A Feb. 16 column in The Morning Sun, a Mt. Pleasant newspaper, declared that the scientific debate about global warming "is over." As proof of this assertion, columnist Eric Baerren cited the recently released summary of an upcoming report by the United Nation’s Intergovernmental Panel on Climate Change. The only skeptics, according to Baerren, are "raving lunatics."

In fact, surveys of climate scientists have documented sharp disagreements regarding the extent, causes and consequences of global climate change. Moreover, the accuracy of the summary report cited by Baerren is under challenge as misrepresenting the actual content of the U.N. report.

The Morning Sun is not alone in characterizing the climate change debate as settled. Headlines in newspapers big and small have trumpeted similar claims following the release of the summary. However, what many have failed to note is the fact that the summary was a product of political negotiation among various government appointees rather than the conclusions of the scientific community. Nor has it been widely reported that the summary of findings differs significantly from previous reports, indicating considerable uncertainty about the status of climate change.

A pre-publication review of the actual report by the Center for Science and Public Policy notes, for example, that the U.N. panel has cut by half its previous prediction of the rise in sea levels. Likewise, the new report indicates that an earlier assessment of human influence on climate change was dramatically overstated — in excess of 30 percent. Such revisions are a common feature of the "modeling" upon which most climate change theory is based.

The inherent uncertainty of climate models was underscored in a recent Wall Street Journal column by Philip Stott, professor emeritus of biogeography at the University of London. According to Stott, "The inconvenient truth remains that climate is the most complex, coupled, nonlinear, chaotic system known. Models that strive to incorporate everything, from aerosols to vegetation and volcanoes to ocean currents, may look convincing, but the error range associated with each additional factor results in near-total uncertainty."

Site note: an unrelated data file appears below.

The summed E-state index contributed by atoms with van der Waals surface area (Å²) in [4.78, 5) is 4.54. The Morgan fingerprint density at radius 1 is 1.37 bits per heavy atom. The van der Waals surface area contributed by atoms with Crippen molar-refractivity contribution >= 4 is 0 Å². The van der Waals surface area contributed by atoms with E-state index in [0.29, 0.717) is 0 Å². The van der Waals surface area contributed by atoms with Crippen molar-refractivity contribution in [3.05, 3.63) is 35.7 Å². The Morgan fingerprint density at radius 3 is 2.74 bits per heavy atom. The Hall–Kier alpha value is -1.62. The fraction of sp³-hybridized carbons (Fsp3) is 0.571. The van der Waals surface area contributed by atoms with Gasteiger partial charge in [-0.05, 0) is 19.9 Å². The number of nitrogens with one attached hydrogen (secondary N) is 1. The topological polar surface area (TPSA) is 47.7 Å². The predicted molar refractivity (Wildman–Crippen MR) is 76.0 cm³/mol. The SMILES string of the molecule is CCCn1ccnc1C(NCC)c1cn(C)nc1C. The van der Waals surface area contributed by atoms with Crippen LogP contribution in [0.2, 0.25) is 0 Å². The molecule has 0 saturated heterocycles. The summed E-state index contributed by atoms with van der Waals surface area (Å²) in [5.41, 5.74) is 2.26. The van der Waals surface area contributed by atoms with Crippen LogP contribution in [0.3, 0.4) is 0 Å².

With respect to the supposed "consensus" about climate change, German environmental scientists Dennis Bray and Hans von Storch found none in their 1996 and 2003 surveys of more than 530 climate scientists from 27 countries. Only 2 percent of the climate scientists surveyed said they "strongly agree" that the models used to predict climate change are accurate, according to a report of the survey by James M. Taylor, editor of Environment & Climate News. A majority of respondents said they do not believe the current state of knowledge is adequate to provide reasonable predictions of climate variability over 100-year time periods, and more respondents "strongly disagree" than "strongly agree" that climate change is caused by humans, Taylor reported.

The Environment & Climate News analysis is available at www.heartland.org/article.cfm?artID=20732.

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THE THIRD DEGREE

Doing the math on corn-based ethanol

1. The energy content of one gallon of ethanol is equal to:

A. 1.25 gallons of gasoline.
B. 0.90 gallons of gasoline.
C. 0.75 gallons of gasoline.
D. 0.65 gallons of gasoline.

2. How much land area is needed to grow one bushel of corn?

A. 25 square feet.
B. 125 square feet.
C. 250 square feet.
D. 330 square feet.

3. How much ethanol can be produced from one bushel of corn?

A. 25 gallons.
B. 15.15 gallons.
C. 2.66 gallons.
D. 5.37 gallons.

4. How much water is needed to produce one gallon of corn-based ethanol?

A. 5 to 10 gallons of water.
B. 15 to 20 gallons of water.
C. 25 to 30 gallons of water.
D. 30 to 37 gallons of water.

5. What was the energy equivalent of gasoline (GGE) required to yield the 1.38 billion gallons of ethanol produced in the United States in 2002?

A. 1.44 billion GGE.
B. 500,000 GGE.
C. 1.25 million GGE.
D. 575 million GGE.

Figures from professor Tadeusz W. Patzek, civil and environmental engineering, University of California, Lawrence Berkeley National Laboratory. For more information go to http://pangea .stanford.edu/ESYS/Energy%20seminars/patzek_ethanol.pdf.


Answers: 1. D (0.65 gallons of gasoline); 2. D (330 square feet); 3. C. (2.66 gallons); 4. D (30 to 37 gallons of water); 5. A. (1.44 billion gallons GGE).